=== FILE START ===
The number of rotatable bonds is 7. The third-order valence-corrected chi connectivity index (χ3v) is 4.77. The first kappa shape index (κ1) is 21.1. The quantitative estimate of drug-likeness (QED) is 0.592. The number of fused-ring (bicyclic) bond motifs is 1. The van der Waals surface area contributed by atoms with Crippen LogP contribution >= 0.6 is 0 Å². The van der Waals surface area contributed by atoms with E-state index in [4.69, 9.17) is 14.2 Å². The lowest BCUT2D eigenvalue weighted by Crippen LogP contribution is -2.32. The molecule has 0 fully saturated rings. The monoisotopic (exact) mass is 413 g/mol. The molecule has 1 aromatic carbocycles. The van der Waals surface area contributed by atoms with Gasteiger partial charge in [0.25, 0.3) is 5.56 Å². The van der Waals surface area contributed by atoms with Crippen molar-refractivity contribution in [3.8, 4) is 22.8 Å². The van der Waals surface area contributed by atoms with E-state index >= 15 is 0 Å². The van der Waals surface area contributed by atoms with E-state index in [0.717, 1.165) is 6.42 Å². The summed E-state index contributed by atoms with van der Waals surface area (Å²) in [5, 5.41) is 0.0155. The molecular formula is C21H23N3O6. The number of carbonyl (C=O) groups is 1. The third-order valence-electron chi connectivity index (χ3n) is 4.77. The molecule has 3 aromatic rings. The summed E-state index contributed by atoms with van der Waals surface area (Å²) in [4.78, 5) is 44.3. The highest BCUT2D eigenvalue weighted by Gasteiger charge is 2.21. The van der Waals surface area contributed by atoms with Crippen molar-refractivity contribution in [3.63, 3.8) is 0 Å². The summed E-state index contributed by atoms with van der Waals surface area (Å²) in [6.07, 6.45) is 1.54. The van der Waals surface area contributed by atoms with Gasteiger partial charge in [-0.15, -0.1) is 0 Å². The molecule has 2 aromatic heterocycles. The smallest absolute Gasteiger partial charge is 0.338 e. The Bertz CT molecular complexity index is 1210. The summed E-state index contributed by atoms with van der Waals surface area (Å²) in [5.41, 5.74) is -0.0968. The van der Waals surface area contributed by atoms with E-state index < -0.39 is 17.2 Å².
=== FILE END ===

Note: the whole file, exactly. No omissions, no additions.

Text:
The number of rotatable bonds is 7. The third-order valence-corrected chi connectivity index (χ3v) is 4.77. The first kappa shape index (κ1) is 21.1. The quantitative estimate of drug-likeness (QED) is 0.592. The number of fused-ring (bicyclic) bond motifs is 1. The van der Waals surface area contributed by atoms with Crippen LogP contribution >= 0.6 is 0 Å². The van der Waals surface area contributed by atoms with E-state index in [4.69, 9.17) is 14.2 Å². The lowest BCUT2D eigenvalue weighted by Crippen LogP contribution is -2.32. The molecule has 0 fully saturated rings. The monoisotopic (exact) mass is 413 g/mol. The molecule has 1 aromatic carbocycles. The van der Waals surface area contributed by atoms with Gasteiger partial charge in [0.25, 0.3) is 5.56 Å². The van der Waals surface area contributed by atoms with Crippen molar-refractivity contribution in [3.8, 4) is 22.8 Å². The van der Waals surface area contributed by atoms with E-state index >= 15 is 0 Å². The van der Waals surface area contributed by atoms with E-state index in [0.717, 1.165) is 6.42 Å². The summed E-state index contributed by atoms with van der Waals surface area (Å²) in [5, 5.41) is 0.0155. The molecular formula is C21H23N3O6. The number of carbonyl (C=O) groups is 1. The third-order valence-electron chi connectivity index (χ3n) is 4.77. The molecule has 3 aromatic rings. The summed E-state index contributed by atoms with van der Waals surface area (Å²) in [4.78, 5) is 44.3. The highest BCUT2D eigenvalue weighted by Gasteiger charge is 2.21. The van der Waals surface area contributed by atoms with Crippen molar-refractivity contribution in [3.63, 3.8) is 0 Å². The summed E-state index contributed by atoms with van der Waals surface area (Å²) in [6.07, 6.45) is 1.54. The van der Waals surface area contributed by atoms with Gasteiger partial charge in [-0.15, -0.1) is 0 Å². The molecule has 2 aromatic heterocycles. The smallest absolute Gasteiger partial charge is 0.338 e. The Bertz CT molecular complexity index is 1210. The summed E-state index contributed by atoms with van der Waals surface area (Å²) in [5.41, 5.74) is -0.0968. The van der Waals surface area contributed by atoms with E-state index < -0.39 is 17.2 Å².